4 May 2020
Capital modellers say that our roundtables are a great opportunity to discuss what is going on across the market. At the most recent roundtable last month, we discussed one of the most challenging areas of capital modelling: modelling dependencies.
Firms recognised limitations in the longstanding approaches for dependencies. For example, more than two-thirds of firms either had recently made, or were planning to make, changes in each the following areas:
- Eliciting expert judgements around dependencies
- Modelling explicit drivers between different risk types, and
- Modelling tail risk scenarios.
Nevertheless, the discussions highlighted some clear common areas of good practice, particularly around model parameterisation and calibration, with many firms applying the 4-step process described below.
1. Identifying the drivers of risk
The first step is to identify common risk drivers across the business. Firms agreed that a good starting point is getting underwriters’ views on which factors drive the risk in each of their lines. From these discussions, they compile a longlist of drivers for each line of business across the book.
2. Select key drivers
Once the longlist in stage 1 has been collated, a comparison across lines of business will quickly identify areas of commonality. When performing this comparison, firms noted that it was critical not only to identify common drivers across classes, but also those that are linked to non-insurance exposures (eg a link between claims shocks and market movements, or catastrophes and management stretch which may drive increased operational risk).
In addition, it’s helpful to group the drivers into a smaller number of higher-level drivers, to ensure the parameterisation process is manageable. There was less consensus on the target number of high-level drivers, with the majority of firms focused on around 8 to 12 key drivers, but some with more, eg up to 40 different drivers being modelled.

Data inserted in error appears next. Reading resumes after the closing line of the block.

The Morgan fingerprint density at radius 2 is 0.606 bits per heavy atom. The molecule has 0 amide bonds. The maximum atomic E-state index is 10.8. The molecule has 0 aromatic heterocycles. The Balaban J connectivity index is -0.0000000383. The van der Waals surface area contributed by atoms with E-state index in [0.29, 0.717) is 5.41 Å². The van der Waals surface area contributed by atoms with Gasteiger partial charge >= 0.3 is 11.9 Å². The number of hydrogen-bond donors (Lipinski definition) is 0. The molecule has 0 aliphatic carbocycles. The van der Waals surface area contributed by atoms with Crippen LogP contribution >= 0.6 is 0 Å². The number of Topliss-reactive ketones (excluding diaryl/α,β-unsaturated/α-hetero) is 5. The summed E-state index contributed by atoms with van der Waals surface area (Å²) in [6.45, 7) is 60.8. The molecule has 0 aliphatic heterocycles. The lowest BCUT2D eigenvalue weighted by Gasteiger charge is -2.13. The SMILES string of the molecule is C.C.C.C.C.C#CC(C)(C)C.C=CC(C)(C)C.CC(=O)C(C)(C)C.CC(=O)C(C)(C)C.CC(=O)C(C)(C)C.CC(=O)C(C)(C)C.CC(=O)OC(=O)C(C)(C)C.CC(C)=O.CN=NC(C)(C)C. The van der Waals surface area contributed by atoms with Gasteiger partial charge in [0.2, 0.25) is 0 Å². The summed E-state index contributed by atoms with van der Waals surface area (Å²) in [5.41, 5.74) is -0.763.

3. Mapping the impact
The third stage is to assess the impact of the high-level drivers across the business. We discussed a variety of approaches seen across the market, ranging from simpler qualitative to more complex quantitative approaches.
4. Converting to a dependency structure
There were a variety of approaches discussed for how best to convert the information collected above into a capital model dependency structure. The two most common approaches are:
- Using a scoring system based on the number of common drivers, and their relative strengths to parameterise a predetermined dependency structure (eg nested T copulas)
- Direct modelling of the drivers by implementing a driver-based custom dependency structure.
The discussions also highlighted some of the key challenges which were prompting potential changes in approach. These included:
- What is the best way to measure and capture differences in the relationship between classes in the body, and the relationship in the tail of the distribution?
- What is the best way to manage non-modelled drivers?
- Does a driver that is likely to produce a shock change typically have more of an impact on capital than a driver that changes in a more gradual way, or vice versa?
- What is the best way to maximise the data available to understand the strength of the link between the risk drivers and each line of business?
I always enjoy hearing other people’s thoughts and discussing the latest developments, which is one of the reasons why I find the roundtables so interesting. Feel free to get in touch if you would like to discuss these ideas further over a virtual coffee.